2 Chronicles 24
Reading this chapter depresses me. How could Joash begin so well to end in such infamy? How could he so quickly forget Jehoiada, his protector, and mentor? How could he have Zechariah stoned?

Joash and Jehoiada's lives are summarized in 2 Chronicles 24:16 and 25. Verse sixteen succinctly sums up Jehoiada as "They buried him in the city of David among the kings, because he had done good in Israel, and toward God and his house." While verse twenty-five concludes, Joash's life with "They buried him in the city of David, but they did not bury him in the tombs of the kings."

May I be remembered as Jehoiada, as one who finished the race of life well. A few years ago, I found a poem by Robertson McQuilken that says it better than I ever could. This poem is my prayer.

Let Me Get Home Before Dark
It’s sundown, Lord.
The shadows of my life stretch back
into the dimness of the years long spent.
I fear not death, for that grim foe betrays himself at last,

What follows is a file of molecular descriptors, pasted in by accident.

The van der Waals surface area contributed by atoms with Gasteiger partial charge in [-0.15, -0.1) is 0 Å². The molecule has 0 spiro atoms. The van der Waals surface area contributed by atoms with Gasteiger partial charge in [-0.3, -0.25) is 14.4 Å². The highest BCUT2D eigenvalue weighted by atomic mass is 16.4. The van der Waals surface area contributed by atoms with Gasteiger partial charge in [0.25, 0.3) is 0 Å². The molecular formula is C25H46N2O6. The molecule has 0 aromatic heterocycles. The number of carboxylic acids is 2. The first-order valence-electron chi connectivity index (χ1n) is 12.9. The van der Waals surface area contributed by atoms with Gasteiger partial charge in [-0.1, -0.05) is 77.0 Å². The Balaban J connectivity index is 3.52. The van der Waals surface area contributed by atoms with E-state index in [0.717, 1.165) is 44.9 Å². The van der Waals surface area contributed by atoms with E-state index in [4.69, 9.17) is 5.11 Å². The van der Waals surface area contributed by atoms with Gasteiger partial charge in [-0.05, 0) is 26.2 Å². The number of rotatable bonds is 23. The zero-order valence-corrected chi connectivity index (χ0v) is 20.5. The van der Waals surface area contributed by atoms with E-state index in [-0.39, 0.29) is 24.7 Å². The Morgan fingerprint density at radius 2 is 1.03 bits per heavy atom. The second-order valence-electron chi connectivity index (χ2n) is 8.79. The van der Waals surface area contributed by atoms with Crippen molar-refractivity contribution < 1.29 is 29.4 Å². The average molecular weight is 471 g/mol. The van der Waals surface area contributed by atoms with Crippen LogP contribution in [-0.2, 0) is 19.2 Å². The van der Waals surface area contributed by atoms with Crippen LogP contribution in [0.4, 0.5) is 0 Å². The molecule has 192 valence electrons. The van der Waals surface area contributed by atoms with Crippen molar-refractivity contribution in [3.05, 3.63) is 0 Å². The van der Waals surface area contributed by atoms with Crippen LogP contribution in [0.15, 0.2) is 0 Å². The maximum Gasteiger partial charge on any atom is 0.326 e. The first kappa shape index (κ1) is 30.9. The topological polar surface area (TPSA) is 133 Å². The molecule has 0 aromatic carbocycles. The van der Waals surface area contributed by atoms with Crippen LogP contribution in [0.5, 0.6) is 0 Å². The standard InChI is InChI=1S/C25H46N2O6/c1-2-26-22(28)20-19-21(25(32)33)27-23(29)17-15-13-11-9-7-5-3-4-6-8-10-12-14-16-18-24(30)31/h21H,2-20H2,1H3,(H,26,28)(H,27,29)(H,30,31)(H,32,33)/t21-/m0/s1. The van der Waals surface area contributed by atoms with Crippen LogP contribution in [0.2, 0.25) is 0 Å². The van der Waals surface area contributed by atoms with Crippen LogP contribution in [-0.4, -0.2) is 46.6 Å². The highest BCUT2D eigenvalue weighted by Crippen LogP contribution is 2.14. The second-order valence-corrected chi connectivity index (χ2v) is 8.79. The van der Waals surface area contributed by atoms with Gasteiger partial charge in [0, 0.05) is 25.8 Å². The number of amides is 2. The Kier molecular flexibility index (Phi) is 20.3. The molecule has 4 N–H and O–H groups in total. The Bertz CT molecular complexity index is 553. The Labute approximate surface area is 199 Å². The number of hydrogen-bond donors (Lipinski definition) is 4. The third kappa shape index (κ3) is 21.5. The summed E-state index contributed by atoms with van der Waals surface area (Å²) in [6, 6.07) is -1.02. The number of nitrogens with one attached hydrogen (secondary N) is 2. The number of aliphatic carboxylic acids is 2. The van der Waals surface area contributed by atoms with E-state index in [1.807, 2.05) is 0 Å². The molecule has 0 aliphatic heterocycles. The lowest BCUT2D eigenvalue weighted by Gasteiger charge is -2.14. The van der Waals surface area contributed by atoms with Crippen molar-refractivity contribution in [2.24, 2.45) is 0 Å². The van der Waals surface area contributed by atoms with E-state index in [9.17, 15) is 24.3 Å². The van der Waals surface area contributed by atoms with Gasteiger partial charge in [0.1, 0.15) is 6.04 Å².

thrusting me forever into life:

Life with You, unsoiled and free.
But I do fear.
I fear the Dark Spectre may come too soon
– or do I mean, too late?
That I should end before I finish or
finish, but not well.
That I should stain Your honor, shame Your name,
grieve Your loving heart.

Few, they tell me, finish well . . .
Lord, let me get home before dark.

The darkness of a spirit
grown mean and small,
fruit shriveled on the vine,
bitter to the taste of my companions,
burden to be borne by those brave few
who love me still.

No, Lord. Let the fruit grow lush and sweet,
A joy to all who taste;
Spirit-sign of God at work,
stronger, fuller, brighter at the end.
Lord, let me get home before dark.

The darkness of tattered gifts,
rust-locked, half-spent or ill-spent,
A life that once was used of God
now set aside.
Grief for glories gone or
Fretting for a task God never gave.
Mourning in the hollow chambers of memory.
Gazing on the faded banners of victories long gone.
Cannot I run well unto the end?
Lord, let me get home before dark.

The outer me decays –
I do not fret or ask reprieve.
The ebbing strength but weans me from mother earth
and grows me up for heaven.
I do not cling to shadows cast by immortality.
I do not patch the scaffold lent to build the real, eternal me.
I do not clutch about me my cocoon,
vainly struggling to hold hostage
a free spirit pressing to be born.

But will I reach the gate
in lingering pain, body distorted, grotesque? Or will it be a mind
wandering untethered among light fantasies or grim terrors?

Of Your grace, Father, I humbly ask. . .
Let me get home before dark.